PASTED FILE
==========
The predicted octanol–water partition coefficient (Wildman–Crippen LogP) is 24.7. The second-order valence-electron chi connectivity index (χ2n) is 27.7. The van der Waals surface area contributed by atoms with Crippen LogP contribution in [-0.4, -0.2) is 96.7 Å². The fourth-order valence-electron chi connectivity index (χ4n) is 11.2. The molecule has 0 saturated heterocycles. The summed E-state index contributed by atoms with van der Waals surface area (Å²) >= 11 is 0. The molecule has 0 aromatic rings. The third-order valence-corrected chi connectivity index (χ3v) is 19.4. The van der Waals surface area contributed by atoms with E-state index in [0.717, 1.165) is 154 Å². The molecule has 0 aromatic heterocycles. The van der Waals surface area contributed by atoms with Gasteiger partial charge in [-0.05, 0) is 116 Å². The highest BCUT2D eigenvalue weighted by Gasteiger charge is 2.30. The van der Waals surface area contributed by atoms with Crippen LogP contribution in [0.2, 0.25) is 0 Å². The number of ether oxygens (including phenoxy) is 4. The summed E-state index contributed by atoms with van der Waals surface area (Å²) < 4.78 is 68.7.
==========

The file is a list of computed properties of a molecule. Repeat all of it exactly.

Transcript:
The predicted octanol–water partition coefficient (Wildman–Crippen LogP) is 24.7. The second-order valence-electron chi connectivity index (χ2n) is 27.7. The van der Waals surface area contributed by atoms with Crippen LogP contribution in [-0.4, -0.2) is 96.7 Å². The fourth-order valence-electron chi connectivity index (χ4n) is 11.2. The molecule has 0 saturated heterocycles. The summed E-state index contributed by atoms with van der Waals surface area (Å²) >= 11 is 0. The molecule has 0 aromatic rings. The third-order valence-corrected chi connectivity index (χ3v) is 19.4. The van der Waals surface area contributed by atoms with E-state index in [0.717, 1.165) is 154 Å². The molecule has 0 aromatic heterocycles. The van der Waals surface area contributed by atoms with Gasteiger partial charge in [-0.05, 0) is 116 Å². The highest BCUT2D eigenvalue weighted by Gasteiger charge is 2.30. The van der Waals surface area contributed by atoms with Crippen LogP contribution in [0.2, 0.25) is 0 Å². The number of ether oxygens (including phenoxy) is 4. The summed E-state index contributed by atoms with van der Waals surface area (Å²) < 4.78 is 68.7.